Too call Foxcatcher a film about wrestling would be accurate as long as you were referring to the wrestling of demons throughout. Ultimately this is what E. Max Frye and Dan Futterman's screenplay boils down to - an exploration of the collateral damage from such demons with the innocent suffering the largest casualties. DuPont's choice of wrestling in the first place is odd given his naturally fragile demeanour and being the future of an elite American dynasty, as his mother (a wheelchair-bound Vanessa Redgrave) refers to the sport as below her son in one of many examples her looking upon her only offspring in a mixed look of icy bafflement and disappointment. This venture into the world of wresting makes sense when looking at it as a defying gesture to a controlling matriarch, however the homosexual subtext that the film has garnered thus far seems misplaced. While it's true there are moments of uncomfortable master/slave like power shifts between John and Mark (Hitchcock's Marnie came to mind several times) this is a film, I believe, that explores DuPont's venture as one seeking intimacy of any kind and not the sexual variety. By using the same means that destroyed his childhood, DuPont uses wealth to get what he wants and buys players for his games instead of developing any kind of interpersonal skills and relationships. From a man who found out at the age of 16 that his best friend had been paid all along for his services, this tragically maladjusted millionaire uses the sport as a means to be close to others, whether that be on the mat individually or part of a team. The most striking example showing DuPont administering the same parental behaviour that corrupted him in the first place is best shown comparing two scenes that lodge in the memory. The first is a beautifully shot sequence in which John releases his mother's horses from their stables soon after her passing; a moment of simple subtext as a son lets go of his emotional baggage except we soon learn that letting go for John is impossible as he's cursed to being consumed by it instead. The second scene contain a simple framing of Mark as he's visited by brother David in his outhouse located on Foxcatcher Farm; Mark is framed in his doorway -  a stable door in which the top section is opened so he can converse with his brother, his hulking top half sticking out indeed like that of a horse. Kept on the farm like the other wrestlers, DuPont merely collects people like his mother's precious horses and like the many antiques of the main house. Kept for their function and aesthetic purpose but stored either at a distance or on display. His view of human companionship beyond this purpose is alien to him.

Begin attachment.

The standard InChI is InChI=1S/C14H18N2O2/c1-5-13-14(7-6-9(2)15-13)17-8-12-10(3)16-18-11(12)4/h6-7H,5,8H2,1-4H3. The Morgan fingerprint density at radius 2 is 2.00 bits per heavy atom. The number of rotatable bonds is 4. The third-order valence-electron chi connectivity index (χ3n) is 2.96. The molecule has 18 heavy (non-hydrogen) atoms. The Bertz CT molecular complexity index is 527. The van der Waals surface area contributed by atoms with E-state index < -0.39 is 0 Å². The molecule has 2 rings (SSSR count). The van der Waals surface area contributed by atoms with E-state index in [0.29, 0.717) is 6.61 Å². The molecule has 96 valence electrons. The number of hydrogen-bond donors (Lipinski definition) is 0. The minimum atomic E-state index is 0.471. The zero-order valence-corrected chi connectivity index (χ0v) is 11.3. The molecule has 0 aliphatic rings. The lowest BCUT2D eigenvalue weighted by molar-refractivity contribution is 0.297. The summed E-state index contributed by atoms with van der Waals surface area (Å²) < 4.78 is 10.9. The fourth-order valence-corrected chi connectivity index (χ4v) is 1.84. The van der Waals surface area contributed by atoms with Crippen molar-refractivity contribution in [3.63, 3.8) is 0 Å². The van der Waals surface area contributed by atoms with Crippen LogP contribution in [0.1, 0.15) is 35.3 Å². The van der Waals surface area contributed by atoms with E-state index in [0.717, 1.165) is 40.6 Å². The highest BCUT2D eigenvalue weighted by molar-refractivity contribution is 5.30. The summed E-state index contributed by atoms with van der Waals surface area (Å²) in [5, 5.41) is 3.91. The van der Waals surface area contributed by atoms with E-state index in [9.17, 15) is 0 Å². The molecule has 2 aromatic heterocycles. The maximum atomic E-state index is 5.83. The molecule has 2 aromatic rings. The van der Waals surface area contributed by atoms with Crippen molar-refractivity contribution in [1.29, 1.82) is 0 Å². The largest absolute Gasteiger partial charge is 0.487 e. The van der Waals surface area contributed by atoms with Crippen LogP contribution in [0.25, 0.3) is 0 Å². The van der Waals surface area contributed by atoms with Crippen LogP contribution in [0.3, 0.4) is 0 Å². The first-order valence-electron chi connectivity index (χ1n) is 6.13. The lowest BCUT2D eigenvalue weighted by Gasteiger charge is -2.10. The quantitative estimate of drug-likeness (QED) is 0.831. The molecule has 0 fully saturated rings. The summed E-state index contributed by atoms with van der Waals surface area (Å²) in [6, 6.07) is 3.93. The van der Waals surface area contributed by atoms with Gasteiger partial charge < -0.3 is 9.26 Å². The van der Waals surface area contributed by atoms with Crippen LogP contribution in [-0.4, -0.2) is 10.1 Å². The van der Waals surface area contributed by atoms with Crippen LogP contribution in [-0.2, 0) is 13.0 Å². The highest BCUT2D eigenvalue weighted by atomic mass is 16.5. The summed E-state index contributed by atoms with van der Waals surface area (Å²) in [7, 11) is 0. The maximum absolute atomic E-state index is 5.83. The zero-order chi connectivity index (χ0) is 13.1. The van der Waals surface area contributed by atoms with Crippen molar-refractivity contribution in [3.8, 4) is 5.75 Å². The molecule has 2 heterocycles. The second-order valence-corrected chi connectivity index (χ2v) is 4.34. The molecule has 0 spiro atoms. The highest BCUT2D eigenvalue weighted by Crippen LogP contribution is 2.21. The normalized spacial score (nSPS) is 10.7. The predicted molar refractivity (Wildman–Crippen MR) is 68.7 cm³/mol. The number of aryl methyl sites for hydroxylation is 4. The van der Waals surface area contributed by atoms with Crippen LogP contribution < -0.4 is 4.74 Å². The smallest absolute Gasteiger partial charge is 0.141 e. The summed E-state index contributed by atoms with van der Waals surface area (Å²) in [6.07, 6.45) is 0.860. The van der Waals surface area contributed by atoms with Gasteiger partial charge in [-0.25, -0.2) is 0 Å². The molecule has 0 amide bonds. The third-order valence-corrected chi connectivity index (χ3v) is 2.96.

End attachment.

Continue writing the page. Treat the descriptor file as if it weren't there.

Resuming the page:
Foxcatcher appears overly loose and meandering at times and on reflection could be argued to needing tighting - however this is also the film's key to power as the taunting and misdirection almost cancels out the suspension (though never the tension) before hitting a deathblow. Unlike those in Foxcatcher Farm who failed to notice the warning signs, we the audience have foresight into the tragedy unfolding before our eyes and  the signposted deterioration of DuPont as he grows increasingly detached and erratic. His love of guns becomes unruly and his day-to-day demeanour more subdued perhaps by his cocktail of drugs along with his eroding psyche.

Like his Capote, Bennett Miller has a real knack for creating an atmosphere of dread and manages to give his films a quality in which you're taken back to these moments, no matter how mundane or painful they are, there's a sheen to his biopics and yet they're beautifully balanced with the candid. Foxcatcher sees Bennett go three for three in his feature films so far and while it's a draining and bleak venture this time,  it's becoming somewhat of a joy to see this filmmaker's take on seismic moments of American history, even as each subject appears more esoteric than the last.